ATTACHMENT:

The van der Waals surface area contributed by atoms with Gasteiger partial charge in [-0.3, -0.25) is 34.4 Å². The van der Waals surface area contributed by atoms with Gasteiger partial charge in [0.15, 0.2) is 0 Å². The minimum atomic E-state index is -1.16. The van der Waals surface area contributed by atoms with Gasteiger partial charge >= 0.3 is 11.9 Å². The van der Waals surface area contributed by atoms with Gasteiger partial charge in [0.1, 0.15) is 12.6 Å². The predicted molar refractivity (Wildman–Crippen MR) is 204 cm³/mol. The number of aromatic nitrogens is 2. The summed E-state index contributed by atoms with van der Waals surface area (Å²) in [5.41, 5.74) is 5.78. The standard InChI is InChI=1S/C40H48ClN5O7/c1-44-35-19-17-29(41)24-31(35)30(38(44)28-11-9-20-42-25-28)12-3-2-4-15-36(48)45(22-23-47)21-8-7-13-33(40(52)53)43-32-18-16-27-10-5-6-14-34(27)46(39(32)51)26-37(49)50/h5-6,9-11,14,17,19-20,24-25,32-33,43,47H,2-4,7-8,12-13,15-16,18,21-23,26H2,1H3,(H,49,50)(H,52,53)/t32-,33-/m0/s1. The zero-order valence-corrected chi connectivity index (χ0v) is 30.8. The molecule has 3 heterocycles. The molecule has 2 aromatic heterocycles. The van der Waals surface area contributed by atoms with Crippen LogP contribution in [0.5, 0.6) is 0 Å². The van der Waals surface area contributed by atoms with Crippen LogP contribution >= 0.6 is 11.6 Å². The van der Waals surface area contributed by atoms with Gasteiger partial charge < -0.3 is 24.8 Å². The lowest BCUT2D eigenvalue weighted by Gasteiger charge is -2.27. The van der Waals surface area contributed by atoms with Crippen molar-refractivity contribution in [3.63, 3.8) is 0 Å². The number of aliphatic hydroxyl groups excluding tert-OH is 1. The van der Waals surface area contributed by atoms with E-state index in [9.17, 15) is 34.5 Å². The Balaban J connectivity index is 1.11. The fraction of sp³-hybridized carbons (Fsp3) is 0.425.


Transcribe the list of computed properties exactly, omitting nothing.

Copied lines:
The van der Waals surface area contributed by atoms with Gasteiger partial charge in [-0.3, -0.25) is 34.4 Å². The van der Waals surface area contributed by atoms with Gasteiger partial charge in [0.15, 0.2) is 0 Å². The minimum atomic E-state index is -1.16. The van der Waals surface area contributed by atoms with Gasteiger partial charge >= 0.3 is 11.9 Å². The van der Waals surface area contributed by atoms with Gasteiger partial charge in [0.1, 0.15) is 12.6 Å². The predicted molar refractivity (Wildman–Crippen MR) is 204 cm³/mol. The number of aromatic nitrogens is 2. The summed E-state index contributed by atoms with van der Waals surface area (Å²) in [5.41, 5.74) is 5.78. The standard InChI is InChI=1S/C40H48ClN5O7/c1-44-35-19-17-29(41)24-31(35)30(38(44)28-11-9-20-42-25-28)12-3-2-4-15-36(48)45(22-23-47)21-8-7-13-33(40(52)53)43-32-18-16-27-10-5-6-14-34(27)46(39(32)51)26-37(49)50/h5-6,9-11,14,17,19-20,24-25,32-33,43,47H,2-4,7-8,12-13,15-16,18,21-23,26H2,1H3,(H,49,50)(H,52,53)/t32-,33-/m0/s1. The zero-order valence-corrected chi connectivity index (χ0v) is 30.8. The molecule has 3 heterocycles. The molecule has 2 aromatic heterocycles. The van der Waals surface area contributed by atoms with Crippen LogP contribution in [0.5, 0.6) is 0 Å². The van der Waals surface area contributed by atoms with Crippen LogP contribution >= 0.6 is 11.6 Å². The van der Waals surface area contributed by atoms with Gasteiger partial charge < -0.3 is 24.8 Å². The lowest BCUT2D eigenvalue weighted by Gasteiger charge is -2.27. The van der Waals surface area contributed by atoms with Crippen molar-refractivity contribution in [3.63, 3.8) is 0 Å². The number of aliphatic hydroxyl groups excluding tert-OH is 1. The van der Waals surface area contributed by atoms with E-state index in [9.17, 15) is 34.5 Å². The Balaban J connectivity index is 1.11. The fraction of sp³-hybridized carbons (Fsp3) is 0.425.